The Effect of Intracellular Zinc Concentration on Immune Activation and Proinflammatory Response in THP-1 Monocytes Public Deposited

http://ir.library.oregonstate.edu/concern/undergraduate_thesis_or_projects/c821gm58t

Presentation entitled: The Effect of Intracellular Zinc Concentration on Immune Activation and Proinflammatory Response in THP-1 Monocytes/ by Nicole Rinaldi, Carmen Wong and Emily Ho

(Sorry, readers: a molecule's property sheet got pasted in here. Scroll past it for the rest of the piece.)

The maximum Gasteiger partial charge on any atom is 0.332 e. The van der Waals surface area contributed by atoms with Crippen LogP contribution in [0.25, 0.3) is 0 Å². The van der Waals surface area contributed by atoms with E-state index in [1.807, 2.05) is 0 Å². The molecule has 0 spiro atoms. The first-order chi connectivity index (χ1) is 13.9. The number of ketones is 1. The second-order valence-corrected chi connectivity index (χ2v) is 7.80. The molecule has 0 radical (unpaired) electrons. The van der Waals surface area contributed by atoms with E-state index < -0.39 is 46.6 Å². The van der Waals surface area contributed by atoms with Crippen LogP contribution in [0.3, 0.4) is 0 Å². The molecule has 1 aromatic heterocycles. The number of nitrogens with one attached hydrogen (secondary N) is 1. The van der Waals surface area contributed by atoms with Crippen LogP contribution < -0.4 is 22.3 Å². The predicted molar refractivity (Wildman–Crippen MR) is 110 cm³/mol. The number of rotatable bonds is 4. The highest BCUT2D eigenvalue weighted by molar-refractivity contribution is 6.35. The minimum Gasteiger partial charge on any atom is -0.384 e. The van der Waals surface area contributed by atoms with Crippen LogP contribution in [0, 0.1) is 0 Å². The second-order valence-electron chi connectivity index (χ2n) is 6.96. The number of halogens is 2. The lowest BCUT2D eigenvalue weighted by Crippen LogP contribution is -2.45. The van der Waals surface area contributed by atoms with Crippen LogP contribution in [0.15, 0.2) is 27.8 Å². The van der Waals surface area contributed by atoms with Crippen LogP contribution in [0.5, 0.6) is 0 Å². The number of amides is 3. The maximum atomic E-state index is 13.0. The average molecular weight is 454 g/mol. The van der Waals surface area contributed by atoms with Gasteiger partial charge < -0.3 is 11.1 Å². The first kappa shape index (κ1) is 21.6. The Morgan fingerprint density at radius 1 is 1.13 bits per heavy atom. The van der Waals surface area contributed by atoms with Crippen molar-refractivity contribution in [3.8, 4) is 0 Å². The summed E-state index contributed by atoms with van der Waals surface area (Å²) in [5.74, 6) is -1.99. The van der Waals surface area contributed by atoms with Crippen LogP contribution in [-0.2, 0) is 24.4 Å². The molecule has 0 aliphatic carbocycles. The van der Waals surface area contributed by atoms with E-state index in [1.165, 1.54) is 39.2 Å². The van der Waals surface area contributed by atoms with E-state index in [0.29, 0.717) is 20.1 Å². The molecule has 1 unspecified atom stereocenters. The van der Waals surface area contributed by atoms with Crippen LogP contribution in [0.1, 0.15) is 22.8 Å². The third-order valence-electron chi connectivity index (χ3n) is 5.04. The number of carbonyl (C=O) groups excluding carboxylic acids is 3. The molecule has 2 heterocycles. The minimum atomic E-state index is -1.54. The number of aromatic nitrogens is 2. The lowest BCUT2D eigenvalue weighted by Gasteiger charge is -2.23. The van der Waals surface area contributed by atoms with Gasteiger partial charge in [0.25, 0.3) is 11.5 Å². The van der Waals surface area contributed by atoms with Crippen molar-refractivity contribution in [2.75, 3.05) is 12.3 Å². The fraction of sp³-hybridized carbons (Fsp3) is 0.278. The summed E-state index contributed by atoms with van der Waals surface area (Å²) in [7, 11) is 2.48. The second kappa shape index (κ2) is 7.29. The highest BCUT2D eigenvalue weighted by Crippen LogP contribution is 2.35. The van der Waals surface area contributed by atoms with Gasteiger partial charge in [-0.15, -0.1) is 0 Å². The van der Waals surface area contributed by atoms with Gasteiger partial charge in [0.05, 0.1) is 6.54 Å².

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  • Zinc is an essential micronutrient required for many cellular functions, including the development and function of the immune system. The biological consequences of zinc deficiency illustrate the significance of zinc in human health. Zinc deficiency has been shown to cause the dysregulation of both innate and adaptive immune responses, as well as promote the development of chronic low-grade inflammation. Interestingly, the effects of aging and zinc deficiency on the immune system are remarkably alike, as aging is also strongly associated with impaired immune function and chronic low-grade inflammation. In fact, the older population is particularly susceptible to zinc deficiency, and zinc status declines with age. It is therefore thought that age-related zinc deficiency may contribute to the chronic inflammation commonly observed in the elderly. In contrast to severe zinc deficiency, the effect of marginal zinc deficiency on chronic inflammation is not well characterized. Additionally, the effect of zinc supplementation on immune function is unclear, since clinical trials of zinc supplementation exhibit conflicting results. The central questions of this study are whether marginal zinc deficiency contributes to immune dysregulation, resulting in an enhancement of immune cell activation and increased inflammatory response, and whether zinc supplementation can reduce immune activation and decrease inflammation. Using cultured THP-1 human leukemic monocytic cells, we studied the impact of marginal zinc deficiency and zinc supplementation on the expression of well-known mediators of immune activation and proinflammatory response. We found zinc deficient cells consistently demonstrated signs of increased immune activation and proinflammatory response compared to zinc adequate cells. Marginal zinc deficient cells repeatedly produced increased markers of immune activation and proinflammatory response as well, but to a lesser degree than more severely zinc deficient cells. The effect of zinc supplementation on immune function was not as clear. Zinc supplemented cells produced reduced levels of some of these markers and increased levels of other markers. These findings suggest that age-related zinc deficiency, which is similar to marginal zinc deficiency, may also have negative impacts on the immune system. Furthermore, our findings provide preliminary data for further cell culture studies or human trials of marginal zinc deficiency and zinc supplementation to further clarify their effects on the immune system.
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